'Tis the season for New Year's Resolutions. Everyone living has probably made a resolution to stop a bad habit or begin a new habit. According to www.buisnessinsider.com, 80% of New Year's Resolutions fail by February. I suppose that this might be laughable if you are making resolutions that are not that important to you, but what about things of importance to you. What if you really need to make dietary changes or reap health problems with long reaching ramifications? If you desperately need to live with resolve in some area of your life in order to improve the quality of your life, then statistics like those listed above can be daunting. So, what can you do to improve your odds of success with resolutions?
- Set specific goals. Don't say, “In 2018 I will lose weight”. If you do not set a specific amount of weight that you want to lose, how will you know if you've attained your goal? Do not say, “I will drink more water.” Be specific and set an amount that you will drink daily. Specifics can help you feel like you've accomplished something each day, which can be a reward in itself.
- Set attainable goals. If you say you plan to lose 300 pounds in 3 months, you must be prepared for failure. The goals that you set must be attainable. Aim for something that you can easily reach, then stretch yourself a little further!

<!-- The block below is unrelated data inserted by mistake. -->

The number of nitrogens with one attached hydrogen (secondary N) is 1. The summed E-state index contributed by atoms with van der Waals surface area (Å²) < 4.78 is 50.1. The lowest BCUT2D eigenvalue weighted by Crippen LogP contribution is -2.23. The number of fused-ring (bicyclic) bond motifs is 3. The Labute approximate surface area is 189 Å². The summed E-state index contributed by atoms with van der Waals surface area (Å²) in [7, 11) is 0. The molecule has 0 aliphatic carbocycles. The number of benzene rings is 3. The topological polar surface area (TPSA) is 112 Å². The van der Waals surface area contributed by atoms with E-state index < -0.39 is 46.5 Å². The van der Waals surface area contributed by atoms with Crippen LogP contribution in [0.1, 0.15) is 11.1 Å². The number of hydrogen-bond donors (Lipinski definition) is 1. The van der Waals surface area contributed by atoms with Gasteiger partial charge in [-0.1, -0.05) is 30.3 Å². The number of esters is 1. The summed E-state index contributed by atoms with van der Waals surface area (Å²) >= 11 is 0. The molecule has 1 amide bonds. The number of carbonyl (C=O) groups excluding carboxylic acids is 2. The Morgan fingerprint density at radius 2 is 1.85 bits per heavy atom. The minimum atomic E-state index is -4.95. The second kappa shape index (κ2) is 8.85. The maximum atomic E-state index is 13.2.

- Make it reasonable. All of our lives are fraught with busyness, ups and downs. Do not make your goals unreasonable. Have enough understanding of yourself to know that you may not be able to reach your goal in every season of life. If, for instance, you have a goal of eating more green vegetables, but you also are in the process of moving from your home to an assisted living facility and do not have immediate access to a stove during your move, make allowances & do not live with guilt of things that are beyond your control. Guilt itself can cause enough negative emotion to make the best resolve weaken under the pressure.
- Track your progress. Write your goal. Track your progress and write it down.
- Reward yourself. Each week reward yourself if you've been faithful to your goal (or even if you've reached your goal 95% of the time). Make sure the your reward doesn't cause you to stumble in your resolve. If you are trying to lower your sugar intake, your reward should not be a package of sugar cookies! Consider making your reward something that will encourage you further in your resolve.
In the end, remember that you are making the resolution for the benefit of yourself. Any progress that you make toward that goal is better than if you had not made the resolution. Rest in the knowledge that you are moving forward instead of backwards & live in hope for the new year!